Special events and tournaments use a large number of courts, but they usually are not the most profitable programs per hour. These need to be weighed case by case to evaluate if they are good for the membership and the bottom line.

Attrition is directly related to the ability of play. If you are a 5.0 player and move into a new city, you probably already have your next club picked out before you close on your home or condo. If you are a 3.0 player, you might delay getting involved back in tennis. People who label themselves as tennis players usually will never give up playing unless they have a medical condition. People who are not as hooked on tennis will find other activities to participate in.

Set aside your most popular time slots for your lower level students. The same phenomena of level of play and player commitment also carry over into your programming decisions. Eliminate all the excuses for lower level players to not sign up for your programs. For example, adult beginner lessons should be offered at your best morning and evening times so that players can begin playing tennis without any obstacles. Your men’s 5.0 team practice can be from 8 to 10 p.m. and attendance will still be good.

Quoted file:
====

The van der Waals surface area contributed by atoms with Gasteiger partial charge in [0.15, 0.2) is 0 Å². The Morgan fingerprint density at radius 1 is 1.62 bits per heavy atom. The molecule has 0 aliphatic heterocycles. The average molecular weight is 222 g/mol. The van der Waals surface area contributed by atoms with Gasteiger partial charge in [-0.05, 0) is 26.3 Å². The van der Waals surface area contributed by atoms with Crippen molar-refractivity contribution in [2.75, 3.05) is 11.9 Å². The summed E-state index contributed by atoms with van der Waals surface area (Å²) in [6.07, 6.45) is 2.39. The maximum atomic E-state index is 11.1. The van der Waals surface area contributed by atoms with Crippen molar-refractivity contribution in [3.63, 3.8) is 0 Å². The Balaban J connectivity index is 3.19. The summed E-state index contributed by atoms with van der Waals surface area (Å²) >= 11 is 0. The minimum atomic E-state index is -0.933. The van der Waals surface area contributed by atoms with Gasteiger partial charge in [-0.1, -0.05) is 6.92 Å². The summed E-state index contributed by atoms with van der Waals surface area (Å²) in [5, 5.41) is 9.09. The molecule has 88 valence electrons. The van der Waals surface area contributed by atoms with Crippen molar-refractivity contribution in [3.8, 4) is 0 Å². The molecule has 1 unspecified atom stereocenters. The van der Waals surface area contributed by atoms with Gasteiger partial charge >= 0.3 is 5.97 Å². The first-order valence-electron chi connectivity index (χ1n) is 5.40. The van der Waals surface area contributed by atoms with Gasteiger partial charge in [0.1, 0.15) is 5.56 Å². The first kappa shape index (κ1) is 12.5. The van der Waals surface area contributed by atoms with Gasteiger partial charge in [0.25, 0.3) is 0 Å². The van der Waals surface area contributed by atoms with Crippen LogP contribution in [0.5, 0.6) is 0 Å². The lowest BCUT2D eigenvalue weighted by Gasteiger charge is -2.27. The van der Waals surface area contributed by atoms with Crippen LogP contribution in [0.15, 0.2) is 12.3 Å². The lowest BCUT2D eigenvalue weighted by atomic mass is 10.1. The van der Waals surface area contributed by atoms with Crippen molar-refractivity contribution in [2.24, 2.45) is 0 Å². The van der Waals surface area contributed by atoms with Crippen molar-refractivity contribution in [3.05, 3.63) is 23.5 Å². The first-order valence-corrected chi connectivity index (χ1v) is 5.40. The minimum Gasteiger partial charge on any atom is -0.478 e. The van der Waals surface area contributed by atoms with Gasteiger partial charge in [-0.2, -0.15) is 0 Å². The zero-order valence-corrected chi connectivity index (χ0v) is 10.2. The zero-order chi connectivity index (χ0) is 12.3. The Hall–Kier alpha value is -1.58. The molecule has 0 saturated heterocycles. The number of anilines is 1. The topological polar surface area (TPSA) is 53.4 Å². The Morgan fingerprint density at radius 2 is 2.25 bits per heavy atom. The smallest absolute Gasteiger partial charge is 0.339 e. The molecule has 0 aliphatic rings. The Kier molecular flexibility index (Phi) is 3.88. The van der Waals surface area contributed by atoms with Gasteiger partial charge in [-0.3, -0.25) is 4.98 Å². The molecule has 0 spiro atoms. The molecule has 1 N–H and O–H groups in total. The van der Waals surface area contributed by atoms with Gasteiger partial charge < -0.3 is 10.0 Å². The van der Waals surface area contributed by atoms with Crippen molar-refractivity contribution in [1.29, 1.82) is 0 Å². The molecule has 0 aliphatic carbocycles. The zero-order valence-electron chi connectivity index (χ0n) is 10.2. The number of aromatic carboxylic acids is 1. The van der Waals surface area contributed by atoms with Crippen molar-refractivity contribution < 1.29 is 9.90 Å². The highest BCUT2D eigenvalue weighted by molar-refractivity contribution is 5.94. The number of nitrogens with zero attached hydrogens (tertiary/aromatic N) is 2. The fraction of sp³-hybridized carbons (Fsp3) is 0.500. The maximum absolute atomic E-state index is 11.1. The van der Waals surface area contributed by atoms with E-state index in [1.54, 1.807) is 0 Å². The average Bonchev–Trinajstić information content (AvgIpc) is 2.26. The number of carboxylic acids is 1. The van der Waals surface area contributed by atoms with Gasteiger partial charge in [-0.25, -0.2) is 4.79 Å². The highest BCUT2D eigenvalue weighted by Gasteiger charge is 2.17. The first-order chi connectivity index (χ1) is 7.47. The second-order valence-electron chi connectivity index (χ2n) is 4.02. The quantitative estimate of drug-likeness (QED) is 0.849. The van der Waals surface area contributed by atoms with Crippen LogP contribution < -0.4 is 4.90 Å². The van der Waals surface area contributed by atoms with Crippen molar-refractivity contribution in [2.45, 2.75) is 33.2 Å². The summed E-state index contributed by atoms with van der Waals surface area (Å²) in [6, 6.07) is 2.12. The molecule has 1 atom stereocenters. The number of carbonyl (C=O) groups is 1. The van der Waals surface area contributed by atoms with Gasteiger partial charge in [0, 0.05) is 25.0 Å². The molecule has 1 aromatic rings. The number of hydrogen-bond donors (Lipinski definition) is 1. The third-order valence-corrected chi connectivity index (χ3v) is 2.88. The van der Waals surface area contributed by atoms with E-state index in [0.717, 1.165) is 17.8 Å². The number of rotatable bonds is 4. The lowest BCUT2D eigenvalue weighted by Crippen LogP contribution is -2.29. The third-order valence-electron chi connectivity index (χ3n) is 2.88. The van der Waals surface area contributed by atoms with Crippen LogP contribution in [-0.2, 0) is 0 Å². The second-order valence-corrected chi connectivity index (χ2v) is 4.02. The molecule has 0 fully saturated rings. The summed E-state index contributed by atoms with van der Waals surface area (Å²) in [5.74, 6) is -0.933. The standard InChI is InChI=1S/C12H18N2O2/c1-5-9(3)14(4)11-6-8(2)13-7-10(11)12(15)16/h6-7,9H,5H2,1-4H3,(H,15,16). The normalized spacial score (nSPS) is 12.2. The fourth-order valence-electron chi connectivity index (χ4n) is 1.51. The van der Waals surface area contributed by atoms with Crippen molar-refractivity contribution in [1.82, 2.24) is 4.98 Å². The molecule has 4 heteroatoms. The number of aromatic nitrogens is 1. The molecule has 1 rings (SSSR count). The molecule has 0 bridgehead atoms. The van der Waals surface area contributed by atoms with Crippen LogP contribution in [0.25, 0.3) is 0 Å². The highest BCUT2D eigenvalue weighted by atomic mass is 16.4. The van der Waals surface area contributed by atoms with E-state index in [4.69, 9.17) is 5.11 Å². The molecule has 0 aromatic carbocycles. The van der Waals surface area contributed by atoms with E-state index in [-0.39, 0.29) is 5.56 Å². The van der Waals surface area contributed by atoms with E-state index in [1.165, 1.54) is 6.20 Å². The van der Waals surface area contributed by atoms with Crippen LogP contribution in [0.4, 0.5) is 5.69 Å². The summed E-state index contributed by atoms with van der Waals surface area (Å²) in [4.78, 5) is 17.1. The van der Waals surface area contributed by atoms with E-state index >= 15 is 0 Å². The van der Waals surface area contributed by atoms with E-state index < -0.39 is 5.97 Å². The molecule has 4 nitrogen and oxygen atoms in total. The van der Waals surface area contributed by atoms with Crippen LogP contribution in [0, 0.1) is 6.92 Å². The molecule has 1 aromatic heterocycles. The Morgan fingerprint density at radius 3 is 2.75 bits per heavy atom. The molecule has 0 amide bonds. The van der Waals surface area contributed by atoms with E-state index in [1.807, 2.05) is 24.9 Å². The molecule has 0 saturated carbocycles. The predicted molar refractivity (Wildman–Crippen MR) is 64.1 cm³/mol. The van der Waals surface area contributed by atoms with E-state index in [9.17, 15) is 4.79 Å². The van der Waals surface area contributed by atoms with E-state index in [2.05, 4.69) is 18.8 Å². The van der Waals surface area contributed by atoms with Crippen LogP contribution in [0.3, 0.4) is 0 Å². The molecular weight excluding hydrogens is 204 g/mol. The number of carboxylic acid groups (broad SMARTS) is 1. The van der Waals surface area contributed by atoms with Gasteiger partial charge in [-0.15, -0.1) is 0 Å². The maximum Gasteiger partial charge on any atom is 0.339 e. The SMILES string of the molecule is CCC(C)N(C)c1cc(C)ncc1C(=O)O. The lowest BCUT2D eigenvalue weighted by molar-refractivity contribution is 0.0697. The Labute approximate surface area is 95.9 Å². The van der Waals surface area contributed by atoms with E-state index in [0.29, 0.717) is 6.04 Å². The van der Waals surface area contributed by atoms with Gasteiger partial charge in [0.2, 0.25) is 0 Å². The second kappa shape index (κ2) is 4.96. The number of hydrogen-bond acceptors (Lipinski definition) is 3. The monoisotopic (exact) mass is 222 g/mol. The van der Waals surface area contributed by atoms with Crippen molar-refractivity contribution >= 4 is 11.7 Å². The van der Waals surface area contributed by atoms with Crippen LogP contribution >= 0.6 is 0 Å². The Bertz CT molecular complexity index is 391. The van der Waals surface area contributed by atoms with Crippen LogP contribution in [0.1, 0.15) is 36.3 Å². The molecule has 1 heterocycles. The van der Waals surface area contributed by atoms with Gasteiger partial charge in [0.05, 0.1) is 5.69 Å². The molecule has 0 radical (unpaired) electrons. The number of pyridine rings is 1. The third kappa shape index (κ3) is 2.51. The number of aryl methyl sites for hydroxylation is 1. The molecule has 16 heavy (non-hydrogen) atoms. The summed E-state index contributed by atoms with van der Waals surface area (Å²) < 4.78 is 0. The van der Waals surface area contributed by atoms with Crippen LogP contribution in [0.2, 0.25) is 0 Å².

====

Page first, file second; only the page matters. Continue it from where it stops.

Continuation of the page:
Group lessons are a better use of club resources than private lessons.

  1. Group tennis lessons generate more revenue per court hour. For example, a full group lesson with six players per court might generate $150 per hour (six players X $25 per player = $150). A private lesson generates between $66 and $95 per hour. 
  2. Groups create bonds of friendship and improve usage and retention. If a member only plays with a tennis professional, he just has a relationship with the pro. In a group, players will form bonds of friendship that will keep them in the club.